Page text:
MLS International High Scope Program
How is High Scope implemented in the classroom?
- Students are assessed based on a 37 point Child Observation Record (COR), in 6 different areas of Development.
- Lessons are developed to meet students needs based on this assessment.
- Through small group, large group, and center times, the teacher hones in on each child’s needs.
What does a High Scope day look like?
- Morning Meeting (10-15 min): Students gather together to discuss activities for the day, review the past day, introduce new material.
- Planning Time (10–15 minutes): Students make a plan encourages cognitive development and critical thinking skills.
- Work Time (45–60 minutes): Work time involves developmentally appropriate activities with cleanup time at the end of the block. Students play in centers throughout the room, which includes Art Center, Block Center, Home Center, Toy Center, Dress up Center, Sensory Table, and Reading Center. Teachers play with children, guide them when needing to problem solve, listen to conversations, developing vocabulary and introduce or develop numeracy & literacy skills through play. Throughout Work Time, teachers are writing anecdotes that will later be used to develop lessons based on child interests and needs.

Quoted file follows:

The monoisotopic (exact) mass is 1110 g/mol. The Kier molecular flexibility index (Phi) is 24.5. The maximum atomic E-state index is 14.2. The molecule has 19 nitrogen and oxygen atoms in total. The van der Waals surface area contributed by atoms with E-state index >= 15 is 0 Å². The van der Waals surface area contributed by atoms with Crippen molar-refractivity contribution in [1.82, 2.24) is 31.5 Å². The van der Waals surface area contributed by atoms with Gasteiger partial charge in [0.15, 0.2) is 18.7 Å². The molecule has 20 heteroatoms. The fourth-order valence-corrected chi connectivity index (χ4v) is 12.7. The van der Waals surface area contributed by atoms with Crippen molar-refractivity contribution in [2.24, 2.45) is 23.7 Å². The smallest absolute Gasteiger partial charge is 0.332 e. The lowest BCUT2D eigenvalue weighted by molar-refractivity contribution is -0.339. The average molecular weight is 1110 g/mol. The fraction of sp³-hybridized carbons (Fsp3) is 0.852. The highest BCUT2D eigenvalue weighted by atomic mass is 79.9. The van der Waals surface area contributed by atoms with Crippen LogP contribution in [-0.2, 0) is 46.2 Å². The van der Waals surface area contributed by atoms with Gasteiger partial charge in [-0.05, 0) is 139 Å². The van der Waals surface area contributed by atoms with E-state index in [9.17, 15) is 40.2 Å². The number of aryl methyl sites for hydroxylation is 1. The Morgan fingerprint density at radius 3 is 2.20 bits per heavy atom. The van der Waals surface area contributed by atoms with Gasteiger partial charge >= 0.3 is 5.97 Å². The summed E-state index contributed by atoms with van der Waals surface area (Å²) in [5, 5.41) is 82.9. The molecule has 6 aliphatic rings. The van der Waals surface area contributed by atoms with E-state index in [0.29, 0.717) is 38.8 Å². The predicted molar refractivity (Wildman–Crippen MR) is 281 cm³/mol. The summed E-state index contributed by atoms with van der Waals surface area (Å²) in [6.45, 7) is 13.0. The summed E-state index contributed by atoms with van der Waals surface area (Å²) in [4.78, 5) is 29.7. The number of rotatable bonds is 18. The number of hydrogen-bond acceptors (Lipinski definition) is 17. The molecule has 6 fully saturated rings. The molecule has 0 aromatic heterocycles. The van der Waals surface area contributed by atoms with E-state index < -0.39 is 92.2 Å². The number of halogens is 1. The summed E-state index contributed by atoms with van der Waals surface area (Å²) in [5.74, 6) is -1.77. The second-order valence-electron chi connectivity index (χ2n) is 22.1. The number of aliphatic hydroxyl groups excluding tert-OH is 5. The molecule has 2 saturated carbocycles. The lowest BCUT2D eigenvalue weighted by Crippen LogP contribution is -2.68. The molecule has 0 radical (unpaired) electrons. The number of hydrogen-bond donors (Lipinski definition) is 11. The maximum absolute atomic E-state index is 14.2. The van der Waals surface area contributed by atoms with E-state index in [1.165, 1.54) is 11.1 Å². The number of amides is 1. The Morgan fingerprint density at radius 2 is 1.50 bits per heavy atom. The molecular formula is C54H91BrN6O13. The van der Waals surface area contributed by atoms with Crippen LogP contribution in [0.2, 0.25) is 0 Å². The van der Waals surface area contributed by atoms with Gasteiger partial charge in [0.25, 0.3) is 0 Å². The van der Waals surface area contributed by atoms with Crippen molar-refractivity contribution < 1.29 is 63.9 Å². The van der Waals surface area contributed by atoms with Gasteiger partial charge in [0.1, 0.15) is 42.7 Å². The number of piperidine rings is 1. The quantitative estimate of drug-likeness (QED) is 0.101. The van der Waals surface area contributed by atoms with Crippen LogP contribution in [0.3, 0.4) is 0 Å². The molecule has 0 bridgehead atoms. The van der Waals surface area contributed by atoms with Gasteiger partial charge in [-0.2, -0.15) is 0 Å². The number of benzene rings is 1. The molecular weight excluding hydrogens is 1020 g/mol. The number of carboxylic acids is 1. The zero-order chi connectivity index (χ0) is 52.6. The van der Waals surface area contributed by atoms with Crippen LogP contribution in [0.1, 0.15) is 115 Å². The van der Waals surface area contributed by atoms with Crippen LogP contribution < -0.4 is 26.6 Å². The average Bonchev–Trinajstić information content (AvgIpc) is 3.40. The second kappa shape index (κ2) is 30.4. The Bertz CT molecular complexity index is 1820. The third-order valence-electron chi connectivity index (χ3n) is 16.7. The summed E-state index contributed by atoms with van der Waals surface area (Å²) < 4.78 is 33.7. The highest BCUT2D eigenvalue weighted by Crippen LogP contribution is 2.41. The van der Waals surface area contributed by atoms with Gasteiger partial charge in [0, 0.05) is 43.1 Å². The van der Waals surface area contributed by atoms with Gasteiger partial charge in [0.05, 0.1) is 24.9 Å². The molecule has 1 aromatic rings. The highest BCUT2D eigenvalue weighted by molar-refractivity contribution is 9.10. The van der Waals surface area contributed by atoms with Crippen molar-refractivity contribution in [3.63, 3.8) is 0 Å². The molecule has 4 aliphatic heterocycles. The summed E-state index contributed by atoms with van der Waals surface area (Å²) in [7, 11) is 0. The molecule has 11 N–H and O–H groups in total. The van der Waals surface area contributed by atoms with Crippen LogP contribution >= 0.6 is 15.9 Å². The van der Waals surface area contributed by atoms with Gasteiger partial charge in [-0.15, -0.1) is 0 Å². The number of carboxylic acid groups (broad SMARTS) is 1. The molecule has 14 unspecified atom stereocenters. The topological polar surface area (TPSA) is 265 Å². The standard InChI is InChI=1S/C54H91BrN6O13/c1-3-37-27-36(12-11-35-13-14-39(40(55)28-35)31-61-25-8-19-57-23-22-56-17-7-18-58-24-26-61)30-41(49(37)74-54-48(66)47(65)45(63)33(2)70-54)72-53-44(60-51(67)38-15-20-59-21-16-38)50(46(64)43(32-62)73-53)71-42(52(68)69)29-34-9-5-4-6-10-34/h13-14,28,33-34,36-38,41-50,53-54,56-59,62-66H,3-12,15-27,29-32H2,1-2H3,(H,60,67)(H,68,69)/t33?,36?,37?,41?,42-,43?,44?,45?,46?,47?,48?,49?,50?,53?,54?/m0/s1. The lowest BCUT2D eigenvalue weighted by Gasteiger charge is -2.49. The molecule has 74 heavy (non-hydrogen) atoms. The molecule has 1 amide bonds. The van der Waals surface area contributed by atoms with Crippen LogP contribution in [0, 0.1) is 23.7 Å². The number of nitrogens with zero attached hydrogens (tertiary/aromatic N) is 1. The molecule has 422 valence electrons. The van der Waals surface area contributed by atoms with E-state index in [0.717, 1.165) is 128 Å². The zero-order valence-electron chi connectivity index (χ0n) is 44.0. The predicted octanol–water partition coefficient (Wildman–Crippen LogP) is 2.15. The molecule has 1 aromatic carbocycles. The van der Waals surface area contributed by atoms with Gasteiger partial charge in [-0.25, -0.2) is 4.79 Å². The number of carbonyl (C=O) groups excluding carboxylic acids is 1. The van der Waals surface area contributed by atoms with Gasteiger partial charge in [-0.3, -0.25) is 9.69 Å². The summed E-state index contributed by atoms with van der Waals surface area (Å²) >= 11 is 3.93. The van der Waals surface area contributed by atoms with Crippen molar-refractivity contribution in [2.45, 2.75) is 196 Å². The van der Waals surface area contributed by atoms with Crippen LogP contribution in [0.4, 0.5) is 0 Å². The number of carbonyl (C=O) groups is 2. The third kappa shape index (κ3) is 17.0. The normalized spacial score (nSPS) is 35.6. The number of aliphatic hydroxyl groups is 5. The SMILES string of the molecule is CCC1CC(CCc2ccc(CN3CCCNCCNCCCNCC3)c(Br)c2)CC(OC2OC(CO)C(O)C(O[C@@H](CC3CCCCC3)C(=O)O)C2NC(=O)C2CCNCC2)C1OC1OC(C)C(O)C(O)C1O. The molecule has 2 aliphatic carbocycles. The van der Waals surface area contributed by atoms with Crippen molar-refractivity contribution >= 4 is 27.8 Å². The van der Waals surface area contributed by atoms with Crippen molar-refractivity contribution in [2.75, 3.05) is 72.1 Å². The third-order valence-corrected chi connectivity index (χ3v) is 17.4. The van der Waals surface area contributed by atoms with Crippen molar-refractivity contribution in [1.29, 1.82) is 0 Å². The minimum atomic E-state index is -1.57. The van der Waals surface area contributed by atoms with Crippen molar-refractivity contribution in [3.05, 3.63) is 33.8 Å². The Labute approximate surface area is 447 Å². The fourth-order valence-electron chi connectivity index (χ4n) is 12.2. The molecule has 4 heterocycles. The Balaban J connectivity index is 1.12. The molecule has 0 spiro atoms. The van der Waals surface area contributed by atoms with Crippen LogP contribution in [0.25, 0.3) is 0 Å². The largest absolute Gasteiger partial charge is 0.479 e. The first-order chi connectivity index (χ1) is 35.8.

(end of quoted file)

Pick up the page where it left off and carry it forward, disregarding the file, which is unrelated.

- Recall Time (10–15 minutes): Children review the activities they engaged in during work time.
- Small-group Time: Groups of 8-9 children work with teachers to develop literacy, numeracy or art skills. All lessons must include choice, and provide manipulative for each child to use.
- Outside Time (30–40 minutes): During this time teachers play outdoors with children making note of interests, vocabulary, and problem solving skills.
- Adult Team Planning Time: Teachers gather on a daily basis to review notes taken throughout the day and make plans for the next (20–40 minutes)